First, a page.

If you’re working with any sort of video, there’s a new 4-minute demo video you need to see. This video shows two new Zynq UltraScale+ EV MPSoC devices working in tandem to decode and display 4K60p streaming video in both H.264 and H.265 video formats in real time. Zynq UltraScale+ EV MPSoC devices incorporate hardened, low-latency H.264 and H.265 video codecs (encode and decode). The demo employs two Xilinx ZCU106 boards in the following configuration:
The first ZCU106 extracts the 4K60p video stream from a USB stick at 60Mbps, decodes the video, and displays it on a local monitor using a DisplayPort interface. At the same time, the on-board Zynq UltraScale+ EV device re-encodes the video using the on-chip H.265 encoder, which reduces the video bit rate to 10Mbps thanks to the improved encoding efficiency of the H.265 standard. The board then transmits the resulting 10Mbps video stream over a wired Ethernet connection to a second ZCU106 board, which decodes the video and displays it on a second monitor. The entire process occurs with such low latency that it’s hard to see any delay between the two displayed video streams.
Here’s the video demo:
Hours after I posted yesterday’s blog about Siglent’s new sub-$400, Zynq-powered SDS1000-E family of 2-channel, 200MHz, 1Gsamples/sec DSOs (see “Siglent 200MHz, 1Gsample/sec SDS1000X-E Entry-Level DSO family with 14M sample points is based on Zynq SoC”), EEVblog’s Dave Jones posted a detailed, 25-minute teardown video of the very same scope, which clearly illustrates just how Siglent reached this incredibly low price point.
One way Siglent achieved this design milestone was to use one single board to implement all of the scope’s analog and digital circuitry. However, 8- or 10-layer pcbs are expensive, so Siglent needed to minimize that single board’s size and one way to do that is to really chop the component count on the board. To do that without cutting functions, you need to use the most highly integrated devices you can find, which is probably why Siglent’s design engineers selected the Xilinx Zynq Z-7020 SoC as the keystone for this DSO’s digital section. As discussed yesterday, the use of the Zynq Z-7020 SoC allowed Siglent’s design team to introduce advanced features from the company’s high-end DSOs and put them into these entry-level DSOs with essentially no increase in BOM cost.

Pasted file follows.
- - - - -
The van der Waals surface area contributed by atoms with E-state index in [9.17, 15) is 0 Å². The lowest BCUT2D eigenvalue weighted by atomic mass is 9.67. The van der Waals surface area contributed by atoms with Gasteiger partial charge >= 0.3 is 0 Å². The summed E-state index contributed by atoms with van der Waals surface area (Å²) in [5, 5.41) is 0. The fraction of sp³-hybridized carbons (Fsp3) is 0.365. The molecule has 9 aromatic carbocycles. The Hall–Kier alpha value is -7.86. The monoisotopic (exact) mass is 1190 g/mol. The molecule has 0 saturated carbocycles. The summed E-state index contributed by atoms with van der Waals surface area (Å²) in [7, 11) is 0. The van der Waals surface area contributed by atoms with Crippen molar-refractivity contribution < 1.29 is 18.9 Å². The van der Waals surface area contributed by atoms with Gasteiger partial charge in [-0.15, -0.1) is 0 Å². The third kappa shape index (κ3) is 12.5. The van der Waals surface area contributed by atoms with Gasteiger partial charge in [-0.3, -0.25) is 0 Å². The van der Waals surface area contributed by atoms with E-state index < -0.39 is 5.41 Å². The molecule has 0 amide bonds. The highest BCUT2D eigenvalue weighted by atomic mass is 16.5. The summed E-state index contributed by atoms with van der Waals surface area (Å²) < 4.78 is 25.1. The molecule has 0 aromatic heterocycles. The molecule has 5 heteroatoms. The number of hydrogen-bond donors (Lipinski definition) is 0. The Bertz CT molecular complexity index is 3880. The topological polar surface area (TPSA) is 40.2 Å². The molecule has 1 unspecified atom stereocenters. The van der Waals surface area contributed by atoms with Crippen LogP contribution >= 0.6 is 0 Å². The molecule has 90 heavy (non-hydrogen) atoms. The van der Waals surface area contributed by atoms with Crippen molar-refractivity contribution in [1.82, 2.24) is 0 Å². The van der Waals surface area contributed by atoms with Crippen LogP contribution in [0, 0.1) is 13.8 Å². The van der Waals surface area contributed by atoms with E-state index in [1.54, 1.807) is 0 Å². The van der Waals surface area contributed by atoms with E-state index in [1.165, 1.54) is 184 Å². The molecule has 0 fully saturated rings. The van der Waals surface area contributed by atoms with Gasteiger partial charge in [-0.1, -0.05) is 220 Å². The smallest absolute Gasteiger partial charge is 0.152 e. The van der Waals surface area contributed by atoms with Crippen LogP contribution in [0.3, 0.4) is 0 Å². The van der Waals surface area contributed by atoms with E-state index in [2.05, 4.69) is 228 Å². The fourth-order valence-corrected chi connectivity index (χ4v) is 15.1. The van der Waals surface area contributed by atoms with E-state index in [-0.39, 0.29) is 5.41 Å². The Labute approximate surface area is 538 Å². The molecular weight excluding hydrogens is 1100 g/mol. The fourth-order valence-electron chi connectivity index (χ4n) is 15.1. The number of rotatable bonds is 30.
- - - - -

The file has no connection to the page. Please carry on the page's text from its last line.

Here’s a screen capture from Dave’s new teardown video showing you what the new Siglent DSO’s main board looks like. That’s Dave’s finger poised over the Xilinx Zynq SoC (under the heat sink), which is flanked to the left and right by the two Samsung K4B1G1646I 1Gbit (64Mx16) DDR3 SDRAM chips used for waveform capture and the display buffer—among other things.
As discussed yesterday, the Zynq SoC’s two on-chip ARM Cortex-A9 processors can easily handle the scope’s GUI and housekeeping chores. Its on-chip programmable logic implements the capture buffer, the complex digital triggering, and the high-speed computation needed for advanced waveform math and the 1M-point FFT. Finally, the Zynq SoC’s programmable I/O and SerDes transceiver pins make it easy to interface to the scope’s high-speed ADC and the DDR3 memory needed for the deep, 14M-point capture buffer and the display memory for the DSO’s beautiful color LCD with 256 intensity levels. (All this is discussed in yesterday’s Xcell Daily blog post about these new DSOs.)
Here’s a photo of that Siglent screen from one of Dave’s previous videos, where he uses a prototype of this Siglent DSO to troubleshoot and fix a malfunctioning HP 54616B DSO that had been dropped:
Note: Since sending this prototype to Dave, Siglent has apparently decided to bump the bandwidth of these DSOs to 200MHz. Just another reminder of how competitive this entry-level DSO market has become, and how the Zynq SoC's competitive advantages can be leveraged in a system-level design.
Here’s Dave’s teardown video: